Although daughters may have been excluded in ancient blessings, in our post-feminist age, daughters both honor and bless their fathers as fathers bless their daughters. Here is a legacy letter of blessing, written by our most famous contemporary father, President Obama, to his daughters:

January 18, 2009

Dear Malia and Sasha,

I know that you've both had a lot of fun these last two years on the campaign trail, going to picnics and parades and state fairs, eating all sorts of junk food your mother and I probably shouldn't have let you have. But I also know that it hasn't always been easy for you and Mom, and that as excited as you both are about that new puppy, it doesn't make up for all the time we've been apart. I know how much I've missed these past two years, and today I want to tell you a little more about why I decided to take our family on this journey.

When I was a young man, I thought life was all about me -- about how I'd make my way in the world, become successful, and get the things I want. But then the two of you came into my world with all your curiosity and mischief and those smiles that never fail to fill my heart and light up my day. And suddenly, all my big plans for myself didn't seem so important anymore. I soon found that the greatest joy in my life was the joy I saw in yours. And I realized that my own life wouldn't count for much unless I was able to ensure that you had every opportunity for happiness and fulfillment in yours. In the end, girls, that's why I ran for President: because of what I want for you and for every child in this nation.

I want all our children to go to schools worthy of their potential -- schools that challenge them, inspire them, and instill in them a sense of wonder about the world around them. I want them to have the chance to go to college -- even if their parents aren't rich. And I want them to get good jobs: jobs that pay well and give them benefits like health care, jobs that let them spend time with their own kids and retire with dignity.

I want us to push the boundaries of discovery so that you'll live to see new technologies and inventions that improve our lives and make our planet cleaner and safer. And I want us to push our own human boundaries to reach beyond the divides of race and region, gender and religion that keep us from seeing the best in each other.

Sometimes we have to send our young men and women into war and other dangerous situations to protect our country -- but when we do, I want to make sure that it is only for a very good reason, that we try our best to settle our differences with others peacefully, and that we do everything possible to keep our servicemen and women safe. And I want every child to understand that the blessings these brave Americans fight for are not free -- that with the great privilege of being a citizen of this nation comes great responsibility.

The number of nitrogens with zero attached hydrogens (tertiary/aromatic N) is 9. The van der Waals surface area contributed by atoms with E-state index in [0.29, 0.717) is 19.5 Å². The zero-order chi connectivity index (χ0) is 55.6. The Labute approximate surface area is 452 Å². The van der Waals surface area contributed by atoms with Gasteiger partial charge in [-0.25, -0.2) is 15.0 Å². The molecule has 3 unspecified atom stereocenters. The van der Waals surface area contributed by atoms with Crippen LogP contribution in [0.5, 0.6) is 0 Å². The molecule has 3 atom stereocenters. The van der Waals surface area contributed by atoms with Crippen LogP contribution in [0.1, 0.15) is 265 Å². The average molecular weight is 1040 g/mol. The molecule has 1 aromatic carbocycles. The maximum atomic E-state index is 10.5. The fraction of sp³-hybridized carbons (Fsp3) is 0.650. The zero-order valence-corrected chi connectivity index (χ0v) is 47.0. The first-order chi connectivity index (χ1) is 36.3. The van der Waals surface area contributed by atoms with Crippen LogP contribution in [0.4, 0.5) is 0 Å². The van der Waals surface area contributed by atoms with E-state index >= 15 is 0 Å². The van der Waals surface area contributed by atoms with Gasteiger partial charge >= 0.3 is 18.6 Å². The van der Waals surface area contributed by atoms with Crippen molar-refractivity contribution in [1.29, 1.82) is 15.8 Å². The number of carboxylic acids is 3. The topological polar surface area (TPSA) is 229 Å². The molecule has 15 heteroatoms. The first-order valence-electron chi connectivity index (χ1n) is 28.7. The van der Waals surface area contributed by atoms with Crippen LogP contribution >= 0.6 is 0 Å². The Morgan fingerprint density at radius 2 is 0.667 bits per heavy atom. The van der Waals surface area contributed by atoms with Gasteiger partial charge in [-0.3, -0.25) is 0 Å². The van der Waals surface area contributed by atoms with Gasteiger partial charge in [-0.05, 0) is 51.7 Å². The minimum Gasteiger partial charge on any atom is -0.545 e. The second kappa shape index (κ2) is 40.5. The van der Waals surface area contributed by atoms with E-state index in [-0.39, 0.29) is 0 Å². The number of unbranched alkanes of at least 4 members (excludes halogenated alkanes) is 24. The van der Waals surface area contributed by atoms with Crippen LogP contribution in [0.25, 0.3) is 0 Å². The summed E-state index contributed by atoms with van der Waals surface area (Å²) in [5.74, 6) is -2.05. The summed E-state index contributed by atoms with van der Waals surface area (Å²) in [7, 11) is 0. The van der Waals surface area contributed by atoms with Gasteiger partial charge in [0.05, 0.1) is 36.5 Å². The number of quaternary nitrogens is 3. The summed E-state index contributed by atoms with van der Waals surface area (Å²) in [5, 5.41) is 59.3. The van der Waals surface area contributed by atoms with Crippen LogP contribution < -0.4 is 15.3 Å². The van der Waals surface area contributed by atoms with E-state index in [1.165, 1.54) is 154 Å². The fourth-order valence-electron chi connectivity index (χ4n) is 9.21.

That was the lesson your grandmother tried to teach me when I was your age, reading me the opening lines of the Declaration of Independence and telling me about the men and women who marched for equality because they believed those words put to paper two centuries ago should mean something.

She helped me understand that America is great not because it is perfect but because it can always be made better -- and that the unfinished work of perfecting our union falls to each of us. It's a charge we pass on to our children, coming closer with each new generation to what we know America should be.

I hope both of you will take up that work, righting the wrongs that you see and working to give others the chances you've had. Not just because you have an obligation to give something back to this country that has given our family so much -- although you do have that obligation. But because you have an obligation to yourself. Because it is only when you hitch your wagon to something larger than yourself that you will realize your true potential.

These are the things I want for you -- to grow up in a world with no limits on your dreams and no achievements beyond your reach, and to grow into compassionate, committed women who will help build that world. And I want every child to have the same chances to learn and dream and grow and thrive that you girls have. That's why I've taken our family on this great adventure.
I am so proud of both of you. I love you more than you can ever know. And I am grateful every day for your patience, poise, grace, and humor as we prepare to start our new life together in the White House.

Love, Dad

May this Fathers' Day bring you the joy of remembering and blessing your father,
May this Fathers' Day bless you with your memory of his legacies for you,
May you be blessed to ask for and receive your father's blessing.